He says: "I learned a lot from fundraising for Great Ormond Street. We are the only registered charity in the UK that has no overheads whatsoever - every single penny we raise goes to buy equipment for an individual. We don't give cash, we give equipment and we try to make a presentation every month.

"Our equipment is sponsored by the Mobility Centre in Peterborough so we spend our money wisely, and we are one of a handful of charities to get our postage paid for us. It's sponsored by Warboys Post Office."

There is now a committee of 12 and 1,000 members. Membership is £10. You get a car sticker and you are entered into a monthly prize draw for a £10 shopping voucher so you can win your money back.

Among the illustrious members are Sir Ranulph Fiennes (the team's consultant mountaineer), Dame Norma and Sir John Major, Lord David Renton, Sir Brian Mawhinney, British boxing champion, Dave 'Boy' Green, Gary Numan, Lesley Vickerage of ITV's Soldier Soldier and Caroline Lennon, who played Siobhan in the radio soap, The Archers.

Comedian Frank Carson is the 1,000th member of the team. It's the way you tell 'em.

Flying teddies

* Every year in August, the event is licensed by the Civil Aviation Authority at Southview Farm in Pidley. The two pilots are from the police and the chief pilot of the British Antarctic Survey. Each teddy is weighted with five kilos of sand and has a tiny Droque parachute supplied by RAF Wittering donated from jump jets.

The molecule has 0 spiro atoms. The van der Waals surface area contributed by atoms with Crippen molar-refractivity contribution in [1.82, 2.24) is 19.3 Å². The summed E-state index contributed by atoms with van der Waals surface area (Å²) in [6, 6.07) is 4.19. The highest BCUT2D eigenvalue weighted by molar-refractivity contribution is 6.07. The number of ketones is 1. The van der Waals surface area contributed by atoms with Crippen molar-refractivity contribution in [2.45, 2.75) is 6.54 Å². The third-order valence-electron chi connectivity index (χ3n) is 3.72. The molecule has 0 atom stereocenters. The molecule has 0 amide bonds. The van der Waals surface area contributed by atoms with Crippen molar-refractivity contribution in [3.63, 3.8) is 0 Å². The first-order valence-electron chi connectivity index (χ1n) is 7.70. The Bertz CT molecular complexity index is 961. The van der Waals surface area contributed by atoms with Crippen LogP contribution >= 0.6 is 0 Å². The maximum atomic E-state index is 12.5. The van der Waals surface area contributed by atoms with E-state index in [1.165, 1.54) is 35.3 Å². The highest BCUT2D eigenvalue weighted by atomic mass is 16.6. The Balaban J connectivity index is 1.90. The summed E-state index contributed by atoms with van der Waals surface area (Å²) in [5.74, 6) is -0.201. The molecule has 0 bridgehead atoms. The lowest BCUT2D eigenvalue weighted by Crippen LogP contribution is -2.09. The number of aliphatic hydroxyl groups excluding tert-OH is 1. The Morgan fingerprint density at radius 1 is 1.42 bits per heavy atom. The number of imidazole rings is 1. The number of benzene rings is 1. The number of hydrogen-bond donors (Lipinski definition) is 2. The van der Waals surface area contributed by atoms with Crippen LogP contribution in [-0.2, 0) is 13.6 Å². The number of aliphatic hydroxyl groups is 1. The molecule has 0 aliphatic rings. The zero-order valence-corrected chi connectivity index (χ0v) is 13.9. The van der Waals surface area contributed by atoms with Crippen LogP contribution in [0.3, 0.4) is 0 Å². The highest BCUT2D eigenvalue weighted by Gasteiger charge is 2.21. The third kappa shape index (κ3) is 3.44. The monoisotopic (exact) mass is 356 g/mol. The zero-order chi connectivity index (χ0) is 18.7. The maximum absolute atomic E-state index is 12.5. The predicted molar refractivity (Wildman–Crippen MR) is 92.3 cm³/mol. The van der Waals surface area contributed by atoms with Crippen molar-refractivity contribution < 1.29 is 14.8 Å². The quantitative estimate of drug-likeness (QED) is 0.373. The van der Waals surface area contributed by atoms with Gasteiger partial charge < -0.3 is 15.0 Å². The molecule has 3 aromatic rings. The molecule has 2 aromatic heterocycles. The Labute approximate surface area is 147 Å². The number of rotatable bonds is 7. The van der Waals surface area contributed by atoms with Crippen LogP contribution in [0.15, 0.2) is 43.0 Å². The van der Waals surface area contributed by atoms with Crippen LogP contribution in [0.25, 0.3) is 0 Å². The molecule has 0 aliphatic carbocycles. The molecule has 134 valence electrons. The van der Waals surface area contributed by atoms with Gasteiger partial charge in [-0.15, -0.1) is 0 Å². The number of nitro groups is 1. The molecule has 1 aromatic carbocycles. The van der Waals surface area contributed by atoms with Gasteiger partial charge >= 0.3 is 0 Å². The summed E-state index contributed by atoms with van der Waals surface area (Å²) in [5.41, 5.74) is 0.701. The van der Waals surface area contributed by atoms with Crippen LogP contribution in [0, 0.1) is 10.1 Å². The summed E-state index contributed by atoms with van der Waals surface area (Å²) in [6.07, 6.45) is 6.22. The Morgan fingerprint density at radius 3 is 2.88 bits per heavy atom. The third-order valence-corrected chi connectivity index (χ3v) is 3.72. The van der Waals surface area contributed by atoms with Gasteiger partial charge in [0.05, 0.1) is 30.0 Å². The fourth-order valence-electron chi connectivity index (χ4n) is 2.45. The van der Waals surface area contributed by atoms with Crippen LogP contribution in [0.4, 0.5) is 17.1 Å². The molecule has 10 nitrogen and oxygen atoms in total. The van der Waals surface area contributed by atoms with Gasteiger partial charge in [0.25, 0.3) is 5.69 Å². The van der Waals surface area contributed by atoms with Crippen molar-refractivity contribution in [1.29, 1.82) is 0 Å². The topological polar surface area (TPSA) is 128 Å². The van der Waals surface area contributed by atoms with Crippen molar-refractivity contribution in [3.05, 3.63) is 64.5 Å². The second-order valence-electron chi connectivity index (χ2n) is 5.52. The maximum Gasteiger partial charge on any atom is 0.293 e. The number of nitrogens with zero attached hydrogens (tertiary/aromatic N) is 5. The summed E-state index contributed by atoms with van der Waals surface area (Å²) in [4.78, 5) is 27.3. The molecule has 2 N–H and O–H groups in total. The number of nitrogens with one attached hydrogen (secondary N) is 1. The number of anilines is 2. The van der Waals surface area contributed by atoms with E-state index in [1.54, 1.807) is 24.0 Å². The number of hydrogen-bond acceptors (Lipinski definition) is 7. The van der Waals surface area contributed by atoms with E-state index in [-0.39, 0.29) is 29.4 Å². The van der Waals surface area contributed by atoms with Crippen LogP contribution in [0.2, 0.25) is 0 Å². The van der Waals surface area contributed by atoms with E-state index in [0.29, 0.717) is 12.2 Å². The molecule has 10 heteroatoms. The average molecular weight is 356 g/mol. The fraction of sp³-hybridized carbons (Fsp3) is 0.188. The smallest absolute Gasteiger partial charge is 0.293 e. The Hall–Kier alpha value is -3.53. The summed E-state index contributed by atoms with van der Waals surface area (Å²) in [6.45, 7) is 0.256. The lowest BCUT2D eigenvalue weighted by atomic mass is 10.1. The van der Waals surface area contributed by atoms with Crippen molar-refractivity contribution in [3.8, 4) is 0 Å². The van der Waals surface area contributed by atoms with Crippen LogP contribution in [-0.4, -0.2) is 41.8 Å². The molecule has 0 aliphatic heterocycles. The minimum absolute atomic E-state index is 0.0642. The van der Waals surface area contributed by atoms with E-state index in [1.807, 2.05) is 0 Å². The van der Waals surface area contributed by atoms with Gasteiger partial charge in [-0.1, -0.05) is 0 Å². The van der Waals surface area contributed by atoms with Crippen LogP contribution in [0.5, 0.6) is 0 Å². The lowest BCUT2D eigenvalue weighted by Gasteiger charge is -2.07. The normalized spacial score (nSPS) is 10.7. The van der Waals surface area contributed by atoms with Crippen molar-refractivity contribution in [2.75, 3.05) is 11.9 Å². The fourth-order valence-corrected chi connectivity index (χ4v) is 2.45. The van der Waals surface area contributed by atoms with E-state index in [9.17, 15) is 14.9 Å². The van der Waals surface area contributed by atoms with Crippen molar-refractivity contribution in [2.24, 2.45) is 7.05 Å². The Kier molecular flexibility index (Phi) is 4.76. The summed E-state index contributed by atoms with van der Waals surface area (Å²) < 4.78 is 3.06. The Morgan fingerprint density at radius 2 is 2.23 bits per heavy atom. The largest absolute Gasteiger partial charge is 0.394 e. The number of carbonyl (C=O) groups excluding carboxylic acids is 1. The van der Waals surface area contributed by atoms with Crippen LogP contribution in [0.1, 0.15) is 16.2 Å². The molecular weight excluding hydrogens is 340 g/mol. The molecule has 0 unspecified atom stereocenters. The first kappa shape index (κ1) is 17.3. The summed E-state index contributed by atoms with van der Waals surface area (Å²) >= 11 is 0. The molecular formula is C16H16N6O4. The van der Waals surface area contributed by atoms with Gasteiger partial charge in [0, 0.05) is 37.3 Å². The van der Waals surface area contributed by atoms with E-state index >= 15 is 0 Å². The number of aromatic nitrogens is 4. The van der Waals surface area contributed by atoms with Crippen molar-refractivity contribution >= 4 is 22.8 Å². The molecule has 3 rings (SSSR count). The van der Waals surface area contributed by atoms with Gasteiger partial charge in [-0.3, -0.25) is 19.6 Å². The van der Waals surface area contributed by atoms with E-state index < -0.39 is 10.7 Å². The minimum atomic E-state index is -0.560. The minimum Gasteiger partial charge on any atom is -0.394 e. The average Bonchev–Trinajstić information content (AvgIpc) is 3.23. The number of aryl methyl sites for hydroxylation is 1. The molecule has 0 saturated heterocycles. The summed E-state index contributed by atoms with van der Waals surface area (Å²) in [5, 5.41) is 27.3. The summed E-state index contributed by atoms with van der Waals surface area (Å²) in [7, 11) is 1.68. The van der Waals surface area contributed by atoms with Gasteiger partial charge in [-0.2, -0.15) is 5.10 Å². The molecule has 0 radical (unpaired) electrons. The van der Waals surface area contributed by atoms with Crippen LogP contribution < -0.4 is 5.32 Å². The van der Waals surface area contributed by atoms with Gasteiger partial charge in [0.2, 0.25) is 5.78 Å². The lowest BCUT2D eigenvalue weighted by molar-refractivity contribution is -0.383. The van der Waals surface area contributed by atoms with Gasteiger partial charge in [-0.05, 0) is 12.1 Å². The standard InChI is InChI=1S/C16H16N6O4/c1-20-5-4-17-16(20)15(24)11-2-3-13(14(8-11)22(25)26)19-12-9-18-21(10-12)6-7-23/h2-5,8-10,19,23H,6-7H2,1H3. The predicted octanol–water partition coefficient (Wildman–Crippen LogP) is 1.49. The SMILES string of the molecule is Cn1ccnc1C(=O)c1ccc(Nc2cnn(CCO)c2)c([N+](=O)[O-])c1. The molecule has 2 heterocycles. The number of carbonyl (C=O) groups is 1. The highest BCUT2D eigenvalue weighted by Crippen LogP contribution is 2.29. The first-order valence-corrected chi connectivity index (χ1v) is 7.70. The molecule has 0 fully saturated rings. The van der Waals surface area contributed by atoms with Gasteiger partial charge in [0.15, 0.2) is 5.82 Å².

* The teddies are each sponsored for £200 and each of the 10 bears is named after one of the children the Pidley Mountain Rescue Team has helped during the year.

* The winning teddy is the one which lands nearest to a cross on the ground and wins its sponsor a luxury weekend at the Marriott Hotel in Huntingdon.

* Leaving nothing to chance, Brownies (some with first aid badges) are enlisted to work as stretcher bearers for fallen teddies.

* This year's Teddy Bear Parachute Championships are on Sunday, August 12.

* THE Pidley Mountain Rescue Team wants to hear from people in Huntingdonshire who have disabilities and need special equipment.

Contact through the charity's new website:

Or apply for an application form from Fiona Down, 2 The Paddocks, Woodhurst, Cambs. PE28 3GA. Please include a stamped, addressed envelope.

* All the team's fundraising events are free to enter. The next one is a gig with The Black Velvet Band on Saturday, April 21 at Pidley Social Club, starts 7.30pm. There is an event every month at Pidley Social Club, including Jazz on June 3. See: